If a great deal of what is presented in the four part series on Embodied Cognition sounds familiar, it may be because (as a good friend reminded me) it is mindful of what Alain Berthoz covered in his masterful book The Brain’s Sense of Movement. I went back to the book last night, which came out in 2000 and I haven’t looked at for too long, and was reminded of how profound an influence it was. I had colored tabs, multi-colored highlightings, and sticky-notes all over the book. Of course this made a mess of my Kindle (sorry, Sue – bad joke). Berthoz was influenced by the philosopher Merlau-Ponty who he quotes early in the book as saying that Vision is the Brain’s Way of Touching. Berthoz represents a French school of thought with great relevance to our work, including Stanislas Dehaene and Zoi Kapoula
Reading Berthoz had significant impact on the information that Bob Sanet and I integrated into our chapter on Spatial Vision in the book on Vision Rehabilitation by Suter and Harvey. Aside from using the Merlau-Ponty quote as our guiding light, we took a key diagram (with permission) from The Brain’s Sense of Movement as an important construct for the schematic complexity of something as ostensibly simple as where the brain is directing the eyes to look.
You can get a flavor of Berthoz’s thinking and charm by watching the video below, in which one of my favorite quotes is his line:
“Life has found simplifications which are not so simple”.
Most importantly, if you don’t have your own copy yet, get a hold of Berthoz’s book even if you have to spend a hundred bucks for a paperback reprint though B & N. The implications are all there, from mirror neurons to autism to embodied cognition and even a page or two about rheumatology and ophthalmology, with wide-ranging implications from visual development to robotics. You’ll probably find yourself stopping at least one time per page, putting the book down and muttering under your breath or aloud … wow. To whet your appetite, here is its table of contents:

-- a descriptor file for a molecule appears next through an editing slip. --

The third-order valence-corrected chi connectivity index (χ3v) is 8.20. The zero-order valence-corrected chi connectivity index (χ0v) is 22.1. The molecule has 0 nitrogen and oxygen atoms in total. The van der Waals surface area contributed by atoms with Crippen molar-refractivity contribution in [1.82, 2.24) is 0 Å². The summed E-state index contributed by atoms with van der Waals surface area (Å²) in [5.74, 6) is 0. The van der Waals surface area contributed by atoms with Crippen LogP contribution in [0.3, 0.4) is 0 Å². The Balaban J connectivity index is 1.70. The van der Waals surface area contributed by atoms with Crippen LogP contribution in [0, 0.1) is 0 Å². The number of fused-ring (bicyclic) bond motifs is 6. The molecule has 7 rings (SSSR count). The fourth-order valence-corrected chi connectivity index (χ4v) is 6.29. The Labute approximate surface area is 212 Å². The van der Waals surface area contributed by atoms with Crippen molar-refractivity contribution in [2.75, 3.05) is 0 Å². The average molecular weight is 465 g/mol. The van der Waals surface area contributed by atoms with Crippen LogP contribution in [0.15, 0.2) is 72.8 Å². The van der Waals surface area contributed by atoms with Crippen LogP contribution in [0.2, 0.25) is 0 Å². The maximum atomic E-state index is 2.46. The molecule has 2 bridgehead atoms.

1 PERCEPTION IS SIMULATED ACTION 9 The Motor Theory of Perception 9 The Concept of Acceptor of the Results of Action 11 Bernstein's Comparator 13 Memory Predicts the Consequences of Action 17 Mental Nodes 19 Mirror Neurons 20 Simulation, Emulation, or Representation? 21 2 THE SENSE OF MOVEMENT: A SIXTH SENSE? 25 Proprioception 27 The Vestibulary System: An Inertial Center? 32 The Functions of the Vestibular System 43 Seeing Movement 50 3 BUILDING COHERENCE 57 How Vision Detects Movement 60 Visual Movement and Vestibular Receptors 64 Am I in my Bed or Hanging from the Ceiling? 69 The Coherence between Seeing and Hearing 77 The Problem of the Coherence and Unity of Perception 90 Autism: The Disintegration of Coherence? 93 4 FRAMES OF REFERENCE 97 Personal Space and Extrapersonal Space 98 Egocentric and Allocentric Frames of Reference 99 Natural Frames of Reference 100 Selecting Frames of Reference 109 5 A MEMORY FOR PREDICTING 115 Topographic Memory or Topokinetic Memory? 117 The Neural Basis of Spatial Memory: The Role of the Hippocampus 126 6 NATURAL MOVEMENT 137 Pioneers 139 The Problem of Number of Degrees of Freedom IqI The Invention of the Eye 147 The Form of a Drawing Is Produced by the Law of Maximal Smoothness 151 7 SYNERGIES AND STRATEGIES 154 Vestibular Axon Branching and Gaze Stabilization 155 The Baby Fish that Wanted to Swim Flat on Its Stomach 158 The Neural Bases for Encoding Movement of the Arms I6o Coordination of Synergies 162 8 CAPTURE 165 The Toad's Decision 166 The Art of Braking 168 What If Newton Had Wanted to Catch the Apple? 172 9 THE LOOK THAT INVESTIGATES THE WORLD 181 Gaze Orientation 181 "Go Where I'm Looking," not "Look Where I'm Going" 185 Eye-to-Eye Contact 185 Gaze and Emotion 188 The Neural Basis of Gaze-Orienting Reactions 190 10 VISUAL EXPLORATION 192 The Brain Is a Fiery Steed 192 A Model of Perception-Action Relationships 195 Imagined Movement and Actual Movement 211 Dynamic Memory and Predictive Control of Movements 212 Was Piaget Right? 214 11 Balance 216 A Physiology of Reaction 217 How to Make the University of Edinburgh Oscillate 218 Toward a Projective Physiology 221 12 ADAPTATION 233 Adaptation and Substitution 234 The Rheumatologist and the Ophthalmologist 238 The Role of Activity in Compensating for and Preventing Disorientation 239 13 THE DISORIENTED BRAIN: ILLUSIONS ARE SOLUTIONS 242 Illusion: The Best Possible Hypothesis 243 Illusions Caused by Acceleration and Gravity 244 Illusions of Movement of the Limbs 248 Space and Motion Sickness 250 A Few Other Illusions 252 14 ARCHITECTS HAVE FORGOTTEN THE PLEASURE OP MOVEMENT 255 CONCLUSION: TOWARD A TOLERANT PERCEPTION 261